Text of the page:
Select your localized edition:

Close ×

More Ways to Connect

Discover one of our 28 local entrepreneurial communities »

Be the first to know as we launch in new countries and markets around the globe.

Interested in bringing MIT Technology Review to your local market?

MIT Technology ReviewMIT Technology Review - logo


Unsupported browser: Your browser does not meet modern web standards. See how it scores »

{ action.text }

According to Michael Bronstein, a computer scientist who works on 3-D face recognition at the Technion Institute of Technology, in Israel, another method used by commercial face-biometrics systems is to try to detect natural movements, such as blinking. However, these systems could be fooled by a video recording, Bronstein says.

Bigun’s approach takes the optical-flow concept a step further. “We looked at how a 3-D face moves,” he says. By comparing how bent photos of faces and real faces move, the researchers were able to identify differences in the trajectories of key facial points. For example, the movement of an ear and nose as a head turns slightly will be different from those appearing on a bent photo. This is because the parts of the face in the photo are still on a single plane, even if the photo is bent; conversely, the trajectories of 3-D facial features are more complex and follow a particular pattern relative to each other. Using this information, the researchers created a system to detect such discrepancies.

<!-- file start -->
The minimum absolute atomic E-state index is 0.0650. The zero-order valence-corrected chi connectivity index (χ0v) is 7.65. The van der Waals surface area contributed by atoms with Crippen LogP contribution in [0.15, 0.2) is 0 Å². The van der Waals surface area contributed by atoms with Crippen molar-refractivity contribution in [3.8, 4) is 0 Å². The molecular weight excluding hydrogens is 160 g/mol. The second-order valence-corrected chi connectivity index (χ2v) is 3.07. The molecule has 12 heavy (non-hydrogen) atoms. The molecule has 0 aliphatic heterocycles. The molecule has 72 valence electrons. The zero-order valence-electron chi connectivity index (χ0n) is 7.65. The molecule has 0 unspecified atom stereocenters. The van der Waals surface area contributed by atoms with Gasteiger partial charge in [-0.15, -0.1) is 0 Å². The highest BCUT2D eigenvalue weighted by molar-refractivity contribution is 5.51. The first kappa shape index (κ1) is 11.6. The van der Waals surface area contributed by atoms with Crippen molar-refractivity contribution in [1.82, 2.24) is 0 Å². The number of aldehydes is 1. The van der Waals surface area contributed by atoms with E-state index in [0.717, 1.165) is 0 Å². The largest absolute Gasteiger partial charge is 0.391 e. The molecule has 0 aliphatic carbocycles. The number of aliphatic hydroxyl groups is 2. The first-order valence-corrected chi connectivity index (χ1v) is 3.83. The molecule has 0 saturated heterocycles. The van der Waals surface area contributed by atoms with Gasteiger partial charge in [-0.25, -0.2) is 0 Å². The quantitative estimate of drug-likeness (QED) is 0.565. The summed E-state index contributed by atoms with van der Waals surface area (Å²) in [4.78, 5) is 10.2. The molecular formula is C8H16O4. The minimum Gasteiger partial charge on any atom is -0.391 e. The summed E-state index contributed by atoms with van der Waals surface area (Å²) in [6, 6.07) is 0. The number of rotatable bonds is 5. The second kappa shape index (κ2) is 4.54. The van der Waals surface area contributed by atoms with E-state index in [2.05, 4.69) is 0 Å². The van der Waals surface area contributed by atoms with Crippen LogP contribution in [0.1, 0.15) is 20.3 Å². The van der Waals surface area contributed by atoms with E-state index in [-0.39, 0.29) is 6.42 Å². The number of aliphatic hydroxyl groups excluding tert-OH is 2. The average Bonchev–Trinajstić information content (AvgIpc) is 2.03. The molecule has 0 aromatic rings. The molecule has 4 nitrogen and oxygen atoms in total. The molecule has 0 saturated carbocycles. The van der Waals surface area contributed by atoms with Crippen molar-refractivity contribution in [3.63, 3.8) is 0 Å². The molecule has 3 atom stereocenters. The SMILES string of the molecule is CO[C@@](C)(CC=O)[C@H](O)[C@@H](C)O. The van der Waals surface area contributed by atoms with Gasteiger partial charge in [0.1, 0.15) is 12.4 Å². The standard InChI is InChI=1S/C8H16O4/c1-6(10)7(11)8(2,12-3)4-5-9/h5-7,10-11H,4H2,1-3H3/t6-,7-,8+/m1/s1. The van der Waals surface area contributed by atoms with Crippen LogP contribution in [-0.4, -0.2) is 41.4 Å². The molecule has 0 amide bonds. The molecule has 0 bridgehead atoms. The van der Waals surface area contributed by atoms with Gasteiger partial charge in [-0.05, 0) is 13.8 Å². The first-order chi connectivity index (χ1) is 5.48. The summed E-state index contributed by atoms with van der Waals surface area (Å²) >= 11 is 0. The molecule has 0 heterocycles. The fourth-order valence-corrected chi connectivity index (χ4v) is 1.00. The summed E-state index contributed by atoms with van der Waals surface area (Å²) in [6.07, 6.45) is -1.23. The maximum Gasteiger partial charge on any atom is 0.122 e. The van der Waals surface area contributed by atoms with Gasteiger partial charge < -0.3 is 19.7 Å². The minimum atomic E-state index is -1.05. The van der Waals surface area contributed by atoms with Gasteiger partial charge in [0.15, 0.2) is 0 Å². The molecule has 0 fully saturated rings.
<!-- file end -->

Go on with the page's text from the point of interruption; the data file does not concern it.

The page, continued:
In experiments using 400 high-quality photographs and 400 video recordings of real people, the system was able to achieve an equal error rate–a common standard in biometrics in which the number of false matches is equal to the number of false rejections–of 0.5 percent. The results will be published in a forthcoming issue of the journal Image and Vision Computing.

“It makes sense to do this,” says Mark Nixon, a professor of computer vision at the University of Southampton, in the UK. “Liveness is quite an issue.” Some other kinds of biometrics already have ways of dealing with it, such as fingerprint biometrics. “You can use infrared and sweat to give a liveness measure,” Nixon says.

According to Bigun, the only way of beating the system he helped develop would be to make an accurate 3-D mask of someone’s face. While it’s feasible that someone with connections to Hollywood makeup artists could do this, it’s pretty unlikely, says Mitsubishi’s Jones. “It’s just not practical for the random criminal.”

6 comments. Share your thoughts »

Credit: Klaus Kollreider, H. Fronthaler, Halmstad University

Tagged: Computing, optics, photography, facial recognition, Israel

Reprints and Permissions | Send feedback to the editor

From the Archives


Introducing MIT Technology Review Insider.

Already a Magazine subscriber?

You're automatically an Insider. It's easy to activate or upgrade your account.

Activate Your Account

Become an Insider

It's the new way to subscribe. Get even more of the tech news, research, and discoveries you crave.

Sign Up

Learn More

Find out why MIT Technology Review Insider is for you and explore your options.

Show Me